When it comes to driving, we’re taught that certain rules have to be obeyed. We don’t speed around as fast as we can. We don’t crash into other cars and buildings. We’re taught to drive as safely as possible. However, as Push-Cars on the Mac proves, it’s a lot more fun to be as reckless as possible.

This is a port of the popular iOS title. It’s a clever little puzzler that requires players to, essentially, direct traffic across convoluted city streets. Each level begins in a section of whatever city players currently situated within, where they have a certain number of cars that have to either escape the map unharmed or get into wrecks.

In order to accomplish these goals, players need to point each car on the map in a specific direction. Players can click on the vehicles to automatically rotate them, or they can also click and drag to manually set a direction. Once the cars are all facing where players want them to, they can “start the engine” (read: press a button) and set all the cars in motion. If the automobiles manage to do what they’re supposed to, players can progress to the next level and their performance receives a score, ranked via steering wheels.

The gameplay itself is both challenging and fun. The interface is certainly easy enough to get ahold of, but the puzzles never stay so easy that they’re boring. In fact, things become more difficult as more cars with different speed/acceleration types are thrown into the mix. Meanwhile, some of the levels are surprisingly tough, and there’s a hint system in place that will show players what to do if they’re stuck.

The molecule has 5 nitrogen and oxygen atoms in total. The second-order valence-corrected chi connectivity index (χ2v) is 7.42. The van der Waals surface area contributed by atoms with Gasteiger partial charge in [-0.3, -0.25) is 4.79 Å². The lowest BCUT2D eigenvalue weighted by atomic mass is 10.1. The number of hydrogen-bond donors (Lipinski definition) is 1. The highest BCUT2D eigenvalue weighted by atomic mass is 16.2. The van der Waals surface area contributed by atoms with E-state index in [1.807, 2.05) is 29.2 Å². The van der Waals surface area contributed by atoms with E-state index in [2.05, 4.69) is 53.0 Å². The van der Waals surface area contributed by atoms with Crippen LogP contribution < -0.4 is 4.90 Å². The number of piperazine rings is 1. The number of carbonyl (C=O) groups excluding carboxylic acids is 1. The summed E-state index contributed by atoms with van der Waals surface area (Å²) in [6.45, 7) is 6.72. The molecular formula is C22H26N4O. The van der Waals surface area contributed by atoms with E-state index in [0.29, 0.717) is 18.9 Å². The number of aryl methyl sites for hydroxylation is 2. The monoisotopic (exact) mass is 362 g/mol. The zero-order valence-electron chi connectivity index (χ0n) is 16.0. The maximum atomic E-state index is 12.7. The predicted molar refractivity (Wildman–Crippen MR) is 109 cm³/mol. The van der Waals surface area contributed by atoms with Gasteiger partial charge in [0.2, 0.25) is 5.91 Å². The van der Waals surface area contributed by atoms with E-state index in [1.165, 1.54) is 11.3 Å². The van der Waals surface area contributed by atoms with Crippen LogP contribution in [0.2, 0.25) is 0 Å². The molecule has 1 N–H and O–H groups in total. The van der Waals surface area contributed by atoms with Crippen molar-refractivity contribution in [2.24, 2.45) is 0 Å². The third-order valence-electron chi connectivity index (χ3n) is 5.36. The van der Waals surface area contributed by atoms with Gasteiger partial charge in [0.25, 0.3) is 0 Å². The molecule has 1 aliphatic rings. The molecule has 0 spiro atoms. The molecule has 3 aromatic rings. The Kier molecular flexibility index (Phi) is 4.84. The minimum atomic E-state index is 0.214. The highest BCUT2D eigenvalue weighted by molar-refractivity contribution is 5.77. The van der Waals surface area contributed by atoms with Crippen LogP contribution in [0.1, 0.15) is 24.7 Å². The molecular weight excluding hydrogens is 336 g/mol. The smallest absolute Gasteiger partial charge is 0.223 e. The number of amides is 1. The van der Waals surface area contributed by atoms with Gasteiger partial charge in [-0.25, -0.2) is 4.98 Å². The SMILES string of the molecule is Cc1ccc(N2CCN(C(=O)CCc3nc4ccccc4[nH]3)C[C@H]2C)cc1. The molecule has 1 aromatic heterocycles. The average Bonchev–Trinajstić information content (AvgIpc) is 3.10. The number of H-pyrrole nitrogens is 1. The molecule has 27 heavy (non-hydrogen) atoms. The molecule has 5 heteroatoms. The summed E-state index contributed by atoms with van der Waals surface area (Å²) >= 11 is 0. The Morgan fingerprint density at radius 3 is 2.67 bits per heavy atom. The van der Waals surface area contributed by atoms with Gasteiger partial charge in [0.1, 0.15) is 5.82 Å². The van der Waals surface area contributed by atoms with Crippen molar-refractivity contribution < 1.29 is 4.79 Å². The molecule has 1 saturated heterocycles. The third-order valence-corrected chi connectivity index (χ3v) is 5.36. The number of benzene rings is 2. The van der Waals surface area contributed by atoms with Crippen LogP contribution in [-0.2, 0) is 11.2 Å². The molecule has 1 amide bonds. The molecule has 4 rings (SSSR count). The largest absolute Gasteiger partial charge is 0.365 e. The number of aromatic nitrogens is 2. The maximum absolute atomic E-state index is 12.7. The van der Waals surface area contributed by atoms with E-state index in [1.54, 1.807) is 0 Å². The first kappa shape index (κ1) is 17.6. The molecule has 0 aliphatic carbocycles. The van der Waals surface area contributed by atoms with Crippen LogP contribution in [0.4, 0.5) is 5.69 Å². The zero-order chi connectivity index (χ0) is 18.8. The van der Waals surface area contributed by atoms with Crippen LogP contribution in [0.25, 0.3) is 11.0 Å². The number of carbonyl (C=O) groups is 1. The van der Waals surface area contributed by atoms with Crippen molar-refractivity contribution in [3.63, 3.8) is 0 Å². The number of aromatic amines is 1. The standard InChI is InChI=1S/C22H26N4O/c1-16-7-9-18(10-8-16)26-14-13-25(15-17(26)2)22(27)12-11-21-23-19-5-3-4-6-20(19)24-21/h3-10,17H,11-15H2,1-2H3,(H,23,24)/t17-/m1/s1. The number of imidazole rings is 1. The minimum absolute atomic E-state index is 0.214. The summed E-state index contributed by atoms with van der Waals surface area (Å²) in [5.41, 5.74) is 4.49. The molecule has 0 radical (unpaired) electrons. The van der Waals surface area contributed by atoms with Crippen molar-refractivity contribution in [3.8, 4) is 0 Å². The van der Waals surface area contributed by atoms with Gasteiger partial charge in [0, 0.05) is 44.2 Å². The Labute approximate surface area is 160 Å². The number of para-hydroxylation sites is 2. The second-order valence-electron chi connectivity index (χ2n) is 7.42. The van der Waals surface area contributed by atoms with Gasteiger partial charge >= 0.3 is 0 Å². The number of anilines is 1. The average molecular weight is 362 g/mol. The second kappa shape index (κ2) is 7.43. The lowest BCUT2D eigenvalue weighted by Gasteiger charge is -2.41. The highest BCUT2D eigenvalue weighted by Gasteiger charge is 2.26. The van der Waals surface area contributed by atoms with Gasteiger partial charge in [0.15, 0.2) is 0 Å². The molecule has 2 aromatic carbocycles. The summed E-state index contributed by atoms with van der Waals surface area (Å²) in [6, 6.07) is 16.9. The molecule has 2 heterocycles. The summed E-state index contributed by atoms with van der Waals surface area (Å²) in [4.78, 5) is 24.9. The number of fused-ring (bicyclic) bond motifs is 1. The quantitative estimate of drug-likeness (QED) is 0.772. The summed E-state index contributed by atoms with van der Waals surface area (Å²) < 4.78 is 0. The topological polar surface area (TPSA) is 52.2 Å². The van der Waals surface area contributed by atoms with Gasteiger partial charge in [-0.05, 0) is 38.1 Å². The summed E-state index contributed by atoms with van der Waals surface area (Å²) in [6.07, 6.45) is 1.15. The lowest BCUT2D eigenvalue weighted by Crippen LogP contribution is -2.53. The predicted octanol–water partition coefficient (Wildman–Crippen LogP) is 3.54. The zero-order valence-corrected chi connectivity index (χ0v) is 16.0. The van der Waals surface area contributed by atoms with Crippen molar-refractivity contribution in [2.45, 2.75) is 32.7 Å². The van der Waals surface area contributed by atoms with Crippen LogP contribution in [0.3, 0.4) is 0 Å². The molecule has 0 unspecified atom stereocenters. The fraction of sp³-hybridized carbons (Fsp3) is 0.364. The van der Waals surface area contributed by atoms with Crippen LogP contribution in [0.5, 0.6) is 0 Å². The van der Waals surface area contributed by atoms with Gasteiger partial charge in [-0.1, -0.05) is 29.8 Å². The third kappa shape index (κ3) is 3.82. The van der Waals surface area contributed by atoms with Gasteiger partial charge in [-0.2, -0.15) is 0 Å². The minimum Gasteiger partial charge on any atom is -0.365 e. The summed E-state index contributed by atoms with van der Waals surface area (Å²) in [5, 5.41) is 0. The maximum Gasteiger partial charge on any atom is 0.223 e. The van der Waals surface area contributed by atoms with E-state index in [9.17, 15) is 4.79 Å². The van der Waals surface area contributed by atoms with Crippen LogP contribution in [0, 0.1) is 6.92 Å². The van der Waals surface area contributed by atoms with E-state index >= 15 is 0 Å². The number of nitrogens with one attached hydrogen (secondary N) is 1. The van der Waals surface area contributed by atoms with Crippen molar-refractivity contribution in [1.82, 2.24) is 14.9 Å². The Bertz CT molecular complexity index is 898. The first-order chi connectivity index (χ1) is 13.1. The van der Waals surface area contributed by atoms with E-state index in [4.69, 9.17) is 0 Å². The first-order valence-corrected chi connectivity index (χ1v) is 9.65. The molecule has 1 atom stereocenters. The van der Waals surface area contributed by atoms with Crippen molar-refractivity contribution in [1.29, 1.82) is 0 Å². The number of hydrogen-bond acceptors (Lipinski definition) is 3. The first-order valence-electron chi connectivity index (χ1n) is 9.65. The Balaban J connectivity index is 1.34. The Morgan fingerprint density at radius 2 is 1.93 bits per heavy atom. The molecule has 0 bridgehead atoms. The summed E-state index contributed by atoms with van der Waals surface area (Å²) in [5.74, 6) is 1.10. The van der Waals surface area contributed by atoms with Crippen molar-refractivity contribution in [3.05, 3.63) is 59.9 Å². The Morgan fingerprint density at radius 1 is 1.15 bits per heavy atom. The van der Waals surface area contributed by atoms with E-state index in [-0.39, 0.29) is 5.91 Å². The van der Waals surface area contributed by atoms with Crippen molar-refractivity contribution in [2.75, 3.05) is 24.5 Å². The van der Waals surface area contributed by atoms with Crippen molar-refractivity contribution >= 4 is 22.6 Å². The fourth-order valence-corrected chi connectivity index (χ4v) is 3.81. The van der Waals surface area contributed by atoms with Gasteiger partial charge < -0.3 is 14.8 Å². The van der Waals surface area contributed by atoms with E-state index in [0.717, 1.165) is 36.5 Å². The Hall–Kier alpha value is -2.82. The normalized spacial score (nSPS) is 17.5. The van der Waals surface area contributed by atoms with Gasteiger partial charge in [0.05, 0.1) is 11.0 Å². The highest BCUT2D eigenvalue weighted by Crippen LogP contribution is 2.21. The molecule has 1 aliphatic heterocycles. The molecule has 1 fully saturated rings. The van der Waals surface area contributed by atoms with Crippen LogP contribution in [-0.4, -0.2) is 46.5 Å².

Now, visually, Push-Cars is a little bit of a mixed bag. During actual gameplay, the graphics are actually pretty cute. Each city looks like a cartoony version of their real-world counterparts, and the maps are all laid out in unique ways. The in-game car models look delightful, too, with designs that are more than a little reminiscent of the ones that appear in those Chevron television ads. However, when new cars are introduced via mini cut-scenes, the visuals look really rough.

The audio, in turn, is pretty decent, though it doesn’t have a lot of variety. That’s really a shame, especially after the game’s intro, which features a pretty great original song. However, the in-game music all blends together pretty quickly and isn’t all that memorable.

All in all, Push-Cars is an incredibly entertaining little puzzle title, thanks in large part to its challenge and sense of fun. In spite of its sometimes-middling production values, this is a game that starts out feeling like something casual but winds up becoming something addictive.